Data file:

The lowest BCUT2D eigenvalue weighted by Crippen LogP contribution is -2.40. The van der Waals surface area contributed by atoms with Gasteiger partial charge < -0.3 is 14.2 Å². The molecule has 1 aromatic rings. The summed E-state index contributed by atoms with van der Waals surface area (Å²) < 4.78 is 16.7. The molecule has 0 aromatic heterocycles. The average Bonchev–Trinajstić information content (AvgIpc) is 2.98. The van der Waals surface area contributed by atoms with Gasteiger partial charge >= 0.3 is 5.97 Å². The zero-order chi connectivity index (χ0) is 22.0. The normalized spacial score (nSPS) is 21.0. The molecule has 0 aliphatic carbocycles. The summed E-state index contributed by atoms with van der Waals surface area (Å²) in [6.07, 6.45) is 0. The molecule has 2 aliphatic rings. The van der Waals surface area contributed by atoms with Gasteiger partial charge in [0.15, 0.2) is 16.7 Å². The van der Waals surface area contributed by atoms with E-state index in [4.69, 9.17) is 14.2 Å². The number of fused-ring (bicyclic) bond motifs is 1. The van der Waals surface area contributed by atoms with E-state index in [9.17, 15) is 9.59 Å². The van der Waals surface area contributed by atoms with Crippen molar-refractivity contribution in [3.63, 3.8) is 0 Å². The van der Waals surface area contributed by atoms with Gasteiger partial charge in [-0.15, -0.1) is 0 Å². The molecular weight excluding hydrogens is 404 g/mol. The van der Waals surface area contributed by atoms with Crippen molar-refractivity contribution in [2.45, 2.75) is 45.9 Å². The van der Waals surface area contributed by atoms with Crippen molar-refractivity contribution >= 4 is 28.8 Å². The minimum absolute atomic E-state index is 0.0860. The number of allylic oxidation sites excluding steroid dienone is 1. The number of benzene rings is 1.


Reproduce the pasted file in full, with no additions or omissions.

The lowest BCUT2D eigenvalue weighted by Crippen LogP contribution is -2.40. The van der Waals surface area contributed by atoms with Gasteiger partial charge < -0.3 is 14.2 Å². The molecule has 1 aromatic rings. The summed E-state index contributed by atoms with van der Waals surface area (Å²) < 4.78 is 16.7. The molecule has 0 aromatic heterocycles. The average Bonchev–Trinajstić information content (AvgIpc) is 2.98. The van der Waals surface area contributed by atoms with Gasteiger partial charge >= 0.3 is 5.97 Å². The zero-order chi connectivity index (χ0) is 22.0. The normalized spacial score (nSPS) is 21.0. The molecule has 0 aliphatic carbocycles. The summed E-state index contributed by atoms with van der Waals surface area (Å²) in [6.07, 6.45) is 0. The molecule has 2 aliphatic rings. The van der Waals surface area contributed by atoms with Gasteiger partial charge in [0.15, 0.2) is 16.7 Å². The van der Waals surface area contributed by atoms with E-state index in [4.69, 9.17) is 14.2 Å². The number of fused-ring (bicyclic) bond motifs is 1. The van der Waals surface area contributed by atoms with E-state index in [9.17, 15) is 9.59 Å². The van der Waals surface area contributed by atoms with Crippen molar-refractivity contribution in [3.63, 3.8) is 0 Å². The van der Waals surface area contributed by atoms with Gasteiger partial charge in [-0.15, -0.1) is 0 Å². The molecular weight excluding hydrogens is 404 g/mol. The van der Waals surface area contributed by atoms with Crippen molar-refractivity contribution in [2.45, 2.75) is 45.9 Å². The van der Waals surface area contributed by atoms with Crippen molar-refractivity contribution >= 4 is 28.8 Å². The minimum absolute atomic E-state index is 0.0860. The number of allylic oxidation sites excluding steroid dienone is 1. The number of benzene rings is 1.